There's nothing, it would seem, that Peter Kokis can't turn into a robot. The Brooklyn performance artist makes cyborgs out of 100 percent recycled materials--oftentimes salvaged from the trash. He builds the 170-pound costumes on his kitchen table. When he's done, Kokis parades through the streets, a veritable Transformer among mortals. "I look for complexity in everyday objects," Kokis says in Aaron Craig's short documentary One Man's Trash.
Reinforcement learning has helped a four-legged bot move a bit like a real animal, without having to be taught how to make each step. The news: Roboticists want their creations to mimic animals because animals invariably move in the most energy-efficient way. But the eerily lifelike movement of robots like Boston Dynamics' Spotmini is usually coded by hand. Now researchers have combined simulation with a technique called reinforcement learning to teach a dog-like robot called "ANYmal" to run faster and recover from falls. Crucially, it did so without any manual intervention.
Agriculture is undergoing a renaissance. IoT and artificial intelligence are enabling farmers to manage crops and livestock more reliably and efficiently. Autonomous farming equipment, livestock monitoring systems, and precision farming solutions are empowering farmers to feed our increasingly hungry and environmentally unstable world. As we begin 2019, it's exciting to reflect on all the Internet of Things--IoT--industry changes that occurred in 2018 and the trends that lay ahead in 2019. Many industries have been and will continue to be affected by the growth and maturation of IoT--school campuses will be safer, cars will be smarter, and homes will be sleeker and more intuitive, and businesses will deliver more value more efficiently.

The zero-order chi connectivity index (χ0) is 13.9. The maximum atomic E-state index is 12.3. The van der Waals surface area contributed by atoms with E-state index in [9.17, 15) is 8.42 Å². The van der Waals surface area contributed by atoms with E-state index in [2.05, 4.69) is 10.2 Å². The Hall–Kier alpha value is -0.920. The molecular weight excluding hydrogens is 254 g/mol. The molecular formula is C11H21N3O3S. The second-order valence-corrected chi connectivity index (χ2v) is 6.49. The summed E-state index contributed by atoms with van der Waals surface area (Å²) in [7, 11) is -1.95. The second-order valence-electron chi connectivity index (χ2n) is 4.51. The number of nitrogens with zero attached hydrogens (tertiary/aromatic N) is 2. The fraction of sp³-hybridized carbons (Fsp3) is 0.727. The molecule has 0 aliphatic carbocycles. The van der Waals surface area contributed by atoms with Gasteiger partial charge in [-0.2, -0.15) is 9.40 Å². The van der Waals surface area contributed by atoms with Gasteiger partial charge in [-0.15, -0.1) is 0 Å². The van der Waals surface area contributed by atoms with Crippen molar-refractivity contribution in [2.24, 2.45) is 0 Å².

While self-driving vehicles are beta-tested on some public roads in real traffic situations, the semiconductor and automotive industries are still getting a grip on how to test and verify that vehicle electronics systems work as expected. Testing can be high stakes, especially when done in public. Some of the predictions about how humans will interact with autonomous vehicles (AVs) on public roads are already coming true, but human creativity is endless. There have been attacks on Waymo test vehicles in Arizona, a DUI arrest of a Tesla driver sleeping at 70mph on a freeway, and other Tesla hacks using oranges and aftermarket gadgets to trick Tesla's Autopilot into thinking the driver's hands are on the wheel. But are those unsafe human behaviors any more dangerous than the drum beat of technology hype, unrealistic marketing, and a lack of teeth in regulating testing of AVs on public roads, the factory and the design lab?
Would you ride in an autonomous vehicle if you knew that it was subject to visual problems? How about undergo cancer treatment based on a computer interpretation of radiological images such as an x-ray, ultrasound, CT, PET, or MRI scan knowing that computer vision could easily be fooled? Computer vision has a problem–it only takes slight changes in data input to fool machine learning algorithms into "seeing" things wrong. Recent advances in computer vision are largely due to the improved pattern-recognition capabilities through deep learning, a type of machine-based learning. Machine learning is a subset of artificial intelligence where a computer is able to learn concepts from processing input data either through supervised learning where the training data is labeled, or not as in unsupervised learning or a combination without explicit programming.